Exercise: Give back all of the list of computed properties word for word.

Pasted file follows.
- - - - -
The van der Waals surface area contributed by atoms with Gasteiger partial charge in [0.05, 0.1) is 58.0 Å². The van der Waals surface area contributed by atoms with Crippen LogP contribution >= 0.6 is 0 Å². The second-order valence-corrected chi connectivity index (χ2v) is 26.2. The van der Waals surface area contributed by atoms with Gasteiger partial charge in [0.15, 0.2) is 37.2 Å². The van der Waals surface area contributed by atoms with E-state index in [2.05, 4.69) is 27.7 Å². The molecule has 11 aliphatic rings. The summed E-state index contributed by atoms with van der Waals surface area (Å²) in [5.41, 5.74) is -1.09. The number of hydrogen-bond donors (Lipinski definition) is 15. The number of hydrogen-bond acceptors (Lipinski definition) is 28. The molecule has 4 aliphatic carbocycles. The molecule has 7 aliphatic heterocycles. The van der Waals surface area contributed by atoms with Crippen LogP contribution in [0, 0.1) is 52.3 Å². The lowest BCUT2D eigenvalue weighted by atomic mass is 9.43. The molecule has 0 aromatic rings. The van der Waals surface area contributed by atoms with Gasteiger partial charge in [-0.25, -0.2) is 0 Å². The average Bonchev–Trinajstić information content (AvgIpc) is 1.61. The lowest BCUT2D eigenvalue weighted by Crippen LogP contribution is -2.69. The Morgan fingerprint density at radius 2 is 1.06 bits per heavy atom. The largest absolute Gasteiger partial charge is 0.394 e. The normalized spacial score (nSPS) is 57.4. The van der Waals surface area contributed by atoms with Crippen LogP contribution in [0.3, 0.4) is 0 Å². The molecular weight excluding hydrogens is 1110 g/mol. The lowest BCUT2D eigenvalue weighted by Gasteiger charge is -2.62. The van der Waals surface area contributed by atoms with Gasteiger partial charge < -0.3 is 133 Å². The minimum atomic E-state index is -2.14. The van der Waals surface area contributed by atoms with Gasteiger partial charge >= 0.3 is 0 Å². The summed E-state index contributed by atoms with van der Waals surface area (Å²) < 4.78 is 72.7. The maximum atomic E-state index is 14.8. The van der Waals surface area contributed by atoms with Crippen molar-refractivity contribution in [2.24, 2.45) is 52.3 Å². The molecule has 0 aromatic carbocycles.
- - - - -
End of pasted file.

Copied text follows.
The van der Waals surface area contributed by atoms with Gasteiger partial charge in [0.05, 0.1) is 58.0 Å². The van der Waals surface area contributed by atoms with Crippen LogP contribution >= 0.6 is 0 Å². The second-order valence-corrected chi connectivity index (χ2v) is 26.2. The van der Waals surface area contributed by atoms with Gasteiger partial charge in [0.15, 0.2) is 37.2 Å². The van der Waals surface area contributed by atoms with E-state index in [2.05, 4.69) is 27.7 Å². The molecule has 11 aliphatic rings. The summed E-state index contributed by atoms with van der Waals surface area (Å²) in [5.41, 5.74) is -1.09. The number of hydrogen-bond donors (Lipinski definition) is 15. The number of hydrogen-bond acceptors (Lipinski definition) is 28. The molecule has 4 aliphatic carbocycles. The molecule has 7 aliphatic heterocycles. The van der Waals surface area contributed by atoms with Crippen LogP contribution in [0, 0.1) is 52.3 Å². The lowest BCUT2D eigenvalue weighted by atomic mass is 9.43. The molecule has 0 aromatic rings. The van der Waals surface area contributed by atoms with Gasteiger partial charge in [-0.25, -0.2) is 0 Å². The average Bonchev–Trinajstić information content (AvgIpc) is 1.61. The lowest BCUT2D eigenvalue weighted by Crippen LogP contribution is -2.69. The Morgan fingerprint density at radius 2 is 1.06 bits per heavy atom. The largest absolute Gasteiger partial charge is 0.394 e. The normalized spacial score (nSPS) is 57.4. The van der Waals surface area contributed by atoms with Crippen LogP contribution in [0.3, 0.4) is 0 Å². The molecular weight excluding hydrogens is 1110 g/mol. The lowest BCUT2D eigenvalue weighted by Gasteiger charge is -2.62. The van der Waals surface area contributed by atoms with Gasteiger partial charge < -0.3 is 133 Å². The minimum atomic E-state index is -2.14. The van der Waals surface area contributed by atoms with Gasteiger partial charge >= 0.3 is 0 Å². The summed E-state index contributed by atoms with van der Waals surface area (Å²) < 4.78 is 72.7. The maximum atomic E-state index is 14.8. The van der Waals surface area contributed by atoms with Crippen molar-refractivity contribution in [2.24, 2.45) is 52.3 Å². The molecule has 0 aromatic carbocycles.